Anonymous said...

I think changing the status to abandoned is fine. But what if a letterboxer "who likes a challenge" actually finds that the box is still viable? I think the box should still be available for adoption. I understand that boxes don't last forever, but many DO withstand the test of time and last for many, many years.

So what's to stop someone from unofficially adopting a box? They know the box is still in place. They've done their due diligence to contact the original planter. What's to stop them from relisting the box on AQ with their name? Wouldn't this just complicate matters further? I prefer the old adoption policy.

If you don't want to deal with nasty emails, send them to me. I'll set 'em straight for you!


Autumn's Folly said...

How will this affect the status of previously adopted boxes through the "orphanage"?

I think your new idea of abandoned is excellent, BTW. :)


Anonymous said...

Finally... a post I can understand!!!

Great job.

Anonymous said...

I love the idea of posting the box as abandoned and seeing if someone picks it up or it gets more action due to the new "label."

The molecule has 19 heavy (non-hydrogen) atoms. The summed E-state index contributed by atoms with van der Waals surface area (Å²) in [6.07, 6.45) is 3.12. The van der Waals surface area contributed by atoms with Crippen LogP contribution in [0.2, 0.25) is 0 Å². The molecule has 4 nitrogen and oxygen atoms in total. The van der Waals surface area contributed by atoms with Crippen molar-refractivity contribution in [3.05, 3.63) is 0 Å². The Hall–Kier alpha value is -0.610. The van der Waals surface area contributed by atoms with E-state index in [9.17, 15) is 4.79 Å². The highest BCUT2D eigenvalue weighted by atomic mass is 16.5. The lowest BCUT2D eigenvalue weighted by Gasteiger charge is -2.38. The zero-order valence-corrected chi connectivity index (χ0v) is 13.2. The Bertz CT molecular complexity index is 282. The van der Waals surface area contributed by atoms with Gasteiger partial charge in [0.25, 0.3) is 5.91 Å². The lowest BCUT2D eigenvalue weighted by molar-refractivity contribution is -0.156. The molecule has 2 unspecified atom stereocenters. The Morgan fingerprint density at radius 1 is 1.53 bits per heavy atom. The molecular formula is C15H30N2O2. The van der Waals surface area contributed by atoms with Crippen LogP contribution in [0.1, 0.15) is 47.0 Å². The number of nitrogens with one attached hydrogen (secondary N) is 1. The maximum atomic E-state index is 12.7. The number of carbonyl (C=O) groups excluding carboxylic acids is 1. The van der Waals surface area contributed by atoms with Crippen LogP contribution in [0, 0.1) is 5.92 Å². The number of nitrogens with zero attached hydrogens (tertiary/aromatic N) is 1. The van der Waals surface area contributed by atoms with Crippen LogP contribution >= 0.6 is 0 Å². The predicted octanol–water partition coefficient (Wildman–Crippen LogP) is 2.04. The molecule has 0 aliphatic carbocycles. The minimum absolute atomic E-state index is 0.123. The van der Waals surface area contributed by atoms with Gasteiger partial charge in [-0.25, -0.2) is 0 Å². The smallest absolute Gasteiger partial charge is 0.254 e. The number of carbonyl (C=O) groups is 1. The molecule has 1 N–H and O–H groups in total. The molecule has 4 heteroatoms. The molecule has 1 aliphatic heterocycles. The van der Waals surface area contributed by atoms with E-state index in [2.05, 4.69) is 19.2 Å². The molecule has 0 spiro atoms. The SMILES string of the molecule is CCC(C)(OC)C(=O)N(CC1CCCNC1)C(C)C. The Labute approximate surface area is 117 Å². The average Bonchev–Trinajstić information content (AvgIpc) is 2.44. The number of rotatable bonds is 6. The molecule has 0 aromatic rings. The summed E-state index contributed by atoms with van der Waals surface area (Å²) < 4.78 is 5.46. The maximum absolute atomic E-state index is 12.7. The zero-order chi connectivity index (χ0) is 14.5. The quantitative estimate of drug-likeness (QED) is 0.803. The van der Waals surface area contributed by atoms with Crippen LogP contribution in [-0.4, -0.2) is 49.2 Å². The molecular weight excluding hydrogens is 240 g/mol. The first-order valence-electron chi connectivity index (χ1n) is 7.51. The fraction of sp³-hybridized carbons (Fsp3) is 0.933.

Eli Harrell said...

You make a very logical argument and I find myself agreeing with you to my surprise, because I always have planted boxes intending and expecting them to last indefinitely. I can think of many boxes that really aren't doing anyone any good and that are in places which would be better used by newer boxers/boxes. I do agree with SandiBox on some levels as well though. If an experienced letterboxer feels a box that is abandoned has "historical" value for the local hobby and wants to maintain it, perhaps that should be possible. What if there were a special "notes" field on abandoned boxes where such boxers could post there observations and records of maintenance for anyone who still wishes to seek the box? Not an "official" adoption, but more like a caretaker's diary?


Eli Harrell said...

Wow, I just typed "there comments" instead of their. Being the pedantic grammar policeman that I usually am who is constantly annoying his friends with speech corrections, I felt compelled to avoid accusations of hypocrisy by issuing my own correction.